January 18 from 1:00-4:00PM
In the summer of 1968, eleven-year-old Delphine and her two younger sisters are shipped off by their father to spend a month with their estranged mother in Oakland, CA. But their mother has no time for them. Instead of taking them to Disneyland as they had hoped, she sends them to the People's Center run by the Black Panthers so she can write poetry. Delphine is a remarkable older sister, wise beyond her years, and an expert at handling her siblings. Each girl has a distinct response to their mother and the ideas and people to which they are exposed. They develop a hard-won, tenuous connection with their mother and an awareness of injustice on a personal and universal level. With endearing characters, a vivid depiction of a pivotal moment in African-American history, and beautiful, poetic language, this is a book worth reading more than once. Readers will wonder what happens to the sisters when they return to their father in Brooklyn with their 'radical' new ideas about the world.
Looking for some fun historical reads? Look no further.
Sugar changed the world: a story of magic, spice, slavery, freedom, and science by Marc Aronson and Marina Budhos
Countdown by Deborah Wiles
Journey into Mohawk Country as written by H.M. van den Bogaert with artwork by George O'Connor and color by Hilary Sycamore
- 2011 Newbery Winner — Moon Over Manifest by Clare Vanderpool
- 2011 Caldecott Winner — A Sick Day for Amos McGee illustrated by Erin E. Stead
- 2011 Printz Winnter — Ship Breaker by Paolo Bacigalupi
- 2011 Odyssey Award for Best Audiobook — The True Meaning of Smekday by Adam Rex
- 2011 Coretta Scott King Award — One Crazy Summer by Rita Williams-Garcia
[photo courtesy of Boston Public Library]
If you've seen The Voyage of the Dawn Treader in theaters and can't get enough of all things Narnian, here are some other fantasy voyages to check out:
The book of three by Lloyd Alexander — An Assistant Pigkeeper sets out on a quest to make a name for himself in the country of Prydain.
Tuck everlasting by Natalie Babbitt — The Tuck family discovers the source of the fountain of youth, but find that eternal youth isn't all it's cracked up to be.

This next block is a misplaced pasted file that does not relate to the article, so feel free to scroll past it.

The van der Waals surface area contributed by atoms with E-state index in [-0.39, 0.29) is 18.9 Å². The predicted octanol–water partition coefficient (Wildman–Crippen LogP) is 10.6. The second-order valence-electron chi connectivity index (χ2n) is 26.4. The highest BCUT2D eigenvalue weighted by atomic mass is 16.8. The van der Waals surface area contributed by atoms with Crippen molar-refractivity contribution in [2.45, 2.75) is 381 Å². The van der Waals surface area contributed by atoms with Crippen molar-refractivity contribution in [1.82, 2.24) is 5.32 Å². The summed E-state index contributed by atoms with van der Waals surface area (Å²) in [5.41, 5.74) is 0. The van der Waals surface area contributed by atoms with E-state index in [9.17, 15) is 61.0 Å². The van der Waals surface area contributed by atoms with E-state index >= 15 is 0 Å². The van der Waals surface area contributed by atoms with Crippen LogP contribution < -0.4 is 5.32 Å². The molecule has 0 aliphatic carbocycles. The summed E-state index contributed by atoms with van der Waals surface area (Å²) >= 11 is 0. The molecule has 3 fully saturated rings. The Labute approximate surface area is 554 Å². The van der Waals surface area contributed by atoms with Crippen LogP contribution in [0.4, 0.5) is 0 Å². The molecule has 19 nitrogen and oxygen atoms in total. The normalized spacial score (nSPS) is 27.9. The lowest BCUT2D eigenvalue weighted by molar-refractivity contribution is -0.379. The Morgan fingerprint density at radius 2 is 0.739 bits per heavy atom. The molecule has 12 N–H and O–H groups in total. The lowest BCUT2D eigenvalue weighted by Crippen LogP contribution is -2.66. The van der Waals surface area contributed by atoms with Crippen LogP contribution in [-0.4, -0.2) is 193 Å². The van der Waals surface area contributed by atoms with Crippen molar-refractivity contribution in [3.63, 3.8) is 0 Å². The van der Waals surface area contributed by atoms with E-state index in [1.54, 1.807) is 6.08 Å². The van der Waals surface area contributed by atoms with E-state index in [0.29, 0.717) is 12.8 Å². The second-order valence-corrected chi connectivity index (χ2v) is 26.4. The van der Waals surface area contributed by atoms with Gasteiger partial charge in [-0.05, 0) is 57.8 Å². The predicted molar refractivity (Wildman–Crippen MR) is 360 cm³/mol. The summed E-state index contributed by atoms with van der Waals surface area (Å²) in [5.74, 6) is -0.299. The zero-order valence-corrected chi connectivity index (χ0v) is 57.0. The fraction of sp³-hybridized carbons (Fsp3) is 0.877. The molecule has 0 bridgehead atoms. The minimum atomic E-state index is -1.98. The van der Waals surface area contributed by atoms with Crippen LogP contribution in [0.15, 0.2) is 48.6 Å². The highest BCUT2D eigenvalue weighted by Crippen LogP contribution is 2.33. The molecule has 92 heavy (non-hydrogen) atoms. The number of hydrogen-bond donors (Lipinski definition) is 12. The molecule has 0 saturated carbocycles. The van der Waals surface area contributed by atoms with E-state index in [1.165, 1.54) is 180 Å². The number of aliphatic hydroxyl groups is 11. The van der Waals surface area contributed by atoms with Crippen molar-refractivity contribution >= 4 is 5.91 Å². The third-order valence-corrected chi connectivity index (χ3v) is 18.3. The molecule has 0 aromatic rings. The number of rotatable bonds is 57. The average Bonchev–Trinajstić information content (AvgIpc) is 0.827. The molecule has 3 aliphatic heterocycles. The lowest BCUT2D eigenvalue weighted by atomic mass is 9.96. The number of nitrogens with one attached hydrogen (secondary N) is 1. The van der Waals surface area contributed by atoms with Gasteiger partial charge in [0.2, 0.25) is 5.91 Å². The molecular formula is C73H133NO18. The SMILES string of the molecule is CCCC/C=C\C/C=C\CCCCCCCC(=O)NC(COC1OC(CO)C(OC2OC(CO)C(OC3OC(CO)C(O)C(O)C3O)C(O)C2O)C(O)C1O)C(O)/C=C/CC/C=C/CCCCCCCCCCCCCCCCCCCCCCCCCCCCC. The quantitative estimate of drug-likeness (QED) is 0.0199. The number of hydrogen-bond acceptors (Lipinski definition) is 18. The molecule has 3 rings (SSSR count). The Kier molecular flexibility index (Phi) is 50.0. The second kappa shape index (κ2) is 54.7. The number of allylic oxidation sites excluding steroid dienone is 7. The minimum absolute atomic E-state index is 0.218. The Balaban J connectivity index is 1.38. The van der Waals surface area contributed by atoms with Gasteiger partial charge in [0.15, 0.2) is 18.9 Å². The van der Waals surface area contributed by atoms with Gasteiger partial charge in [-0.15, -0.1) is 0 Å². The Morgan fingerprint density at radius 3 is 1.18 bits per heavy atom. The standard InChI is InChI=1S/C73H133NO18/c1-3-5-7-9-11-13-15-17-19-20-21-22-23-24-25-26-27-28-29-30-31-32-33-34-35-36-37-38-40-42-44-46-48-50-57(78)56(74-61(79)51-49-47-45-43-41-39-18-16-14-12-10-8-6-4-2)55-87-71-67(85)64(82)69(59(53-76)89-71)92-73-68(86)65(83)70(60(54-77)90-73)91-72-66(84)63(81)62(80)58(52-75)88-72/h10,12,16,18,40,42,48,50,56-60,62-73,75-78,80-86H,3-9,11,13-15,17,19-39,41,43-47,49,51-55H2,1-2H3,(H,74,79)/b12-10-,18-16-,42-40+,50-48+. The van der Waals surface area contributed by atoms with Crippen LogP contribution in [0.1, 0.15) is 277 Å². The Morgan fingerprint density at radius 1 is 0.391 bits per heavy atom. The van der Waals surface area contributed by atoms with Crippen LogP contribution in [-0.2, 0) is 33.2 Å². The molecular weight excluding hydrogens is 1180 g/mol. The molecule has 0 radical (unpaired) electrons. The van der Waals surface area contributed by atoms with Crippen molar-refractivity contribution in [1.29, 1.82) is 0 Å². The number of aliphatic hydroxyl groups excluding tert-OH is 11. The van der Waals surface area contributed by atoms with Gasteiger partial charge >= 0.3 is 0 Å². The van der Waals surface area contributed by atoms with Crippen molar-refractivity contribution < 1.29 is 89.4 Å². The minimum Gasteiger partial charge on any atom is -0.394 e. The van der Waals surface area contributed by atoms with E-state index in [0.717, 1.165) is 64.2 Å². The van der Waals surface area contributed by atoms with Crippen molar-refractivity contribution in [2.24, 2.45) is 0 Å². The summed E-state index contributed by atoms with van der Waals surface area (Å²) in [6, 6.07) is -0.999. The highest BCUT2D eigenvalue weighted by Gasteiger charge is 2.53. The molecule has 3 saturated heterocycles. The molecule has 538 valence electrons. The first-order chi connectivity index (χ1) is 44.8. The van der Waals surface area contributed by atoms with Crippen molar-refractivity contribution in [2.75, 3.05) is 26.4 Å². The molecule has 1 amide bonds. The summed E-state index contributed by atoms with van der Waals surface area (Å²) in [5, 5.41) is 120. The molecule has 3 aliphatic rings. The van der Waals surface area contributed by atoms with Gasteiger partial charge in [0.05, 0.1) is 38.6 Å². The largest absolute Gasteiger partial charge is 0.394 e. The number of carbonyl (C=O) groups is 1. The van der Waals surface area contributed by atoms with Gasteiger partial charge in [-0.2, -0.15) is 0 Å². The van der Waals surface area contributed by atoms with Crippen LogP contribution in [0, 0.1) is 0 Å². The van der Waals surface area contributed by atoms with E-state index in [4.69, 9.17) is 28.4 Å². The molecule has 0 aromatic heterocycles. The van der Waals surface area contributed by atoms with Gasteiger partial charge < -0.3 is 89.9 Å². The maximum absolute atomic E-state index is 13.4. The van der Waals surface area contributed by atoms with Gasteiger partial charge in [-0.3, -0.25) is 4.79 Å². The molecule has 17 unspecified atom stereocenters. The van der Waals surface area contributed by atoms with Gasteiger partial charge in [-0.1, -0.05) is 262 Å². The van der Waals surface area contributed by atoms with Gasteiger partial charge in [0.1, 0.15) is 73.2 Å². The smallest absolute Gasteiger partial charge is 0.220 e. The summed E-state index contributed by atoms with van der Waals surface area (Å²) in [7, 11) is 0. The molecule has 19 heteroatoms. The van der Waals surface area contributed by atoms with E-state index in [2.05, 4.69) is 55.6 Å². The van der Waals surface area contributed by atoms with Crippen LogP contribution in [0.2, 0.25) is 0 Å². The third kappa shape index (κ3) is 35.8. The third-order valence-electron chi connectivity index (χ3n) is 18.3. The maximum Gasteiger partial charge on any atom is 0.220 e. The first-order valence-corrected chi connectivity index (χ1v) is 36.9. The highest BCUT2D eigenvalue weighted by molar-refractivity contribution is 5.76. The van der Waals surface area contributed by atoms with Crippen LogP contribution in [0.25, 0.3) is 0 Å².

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The tail of Emily Windsnap by Liz Kessler; illustrated by Sarah Gibb
Hippolyta and the curse of the Amazons by Jane Yolen and Robert J. Harris
Palace of Mirrors by Margaret Peterson Haddix
- Friday, December 24, 2010
- Saturday, December 25, 2010
- Sunday, December 26, 2010
- Monday, December 27, 2010
- Friday, December 31, 2010
- Saturday, January 1, 2011
- Sunday, January 2, 2011
- Monday, January 3, 2011
LB's at it again! While it was snowy and freezing here in Michigan, LB went to sunny, warm Key West, Florida with Miss Marianne! LB must stand for Lucky Bear! There are lots of fun things to see in Key West — Lighthouses, Libraries, Post Offices, Fish, Butterflies and Cats! And you can eat lots of Key Lime Pie! One of the neatest things LB and Marianne did is they went to the most southern point of the whole United States and got their picture taken. You can almost see Cuba from there! Key West is also where Ernest Hemingway lived. Ernest Hemingway is an author who wrote books for grown ups. Some of his books take place in Michigan, because he lived here for awhile too. Then he moved to Key West and ate lots of pie and owned lots of cats. Make sure you check out all the pictures from LB's trip on Flickr! It sure sounds like he had fun! Until next time…
On Wednesday, December 22 from 1:00-3:00PM, unleash your inner rock star or Wii athlete or enjoy some MarioKart racing during our All Ages Open Video Gaming Day. Feel free to drop by, registration is not required.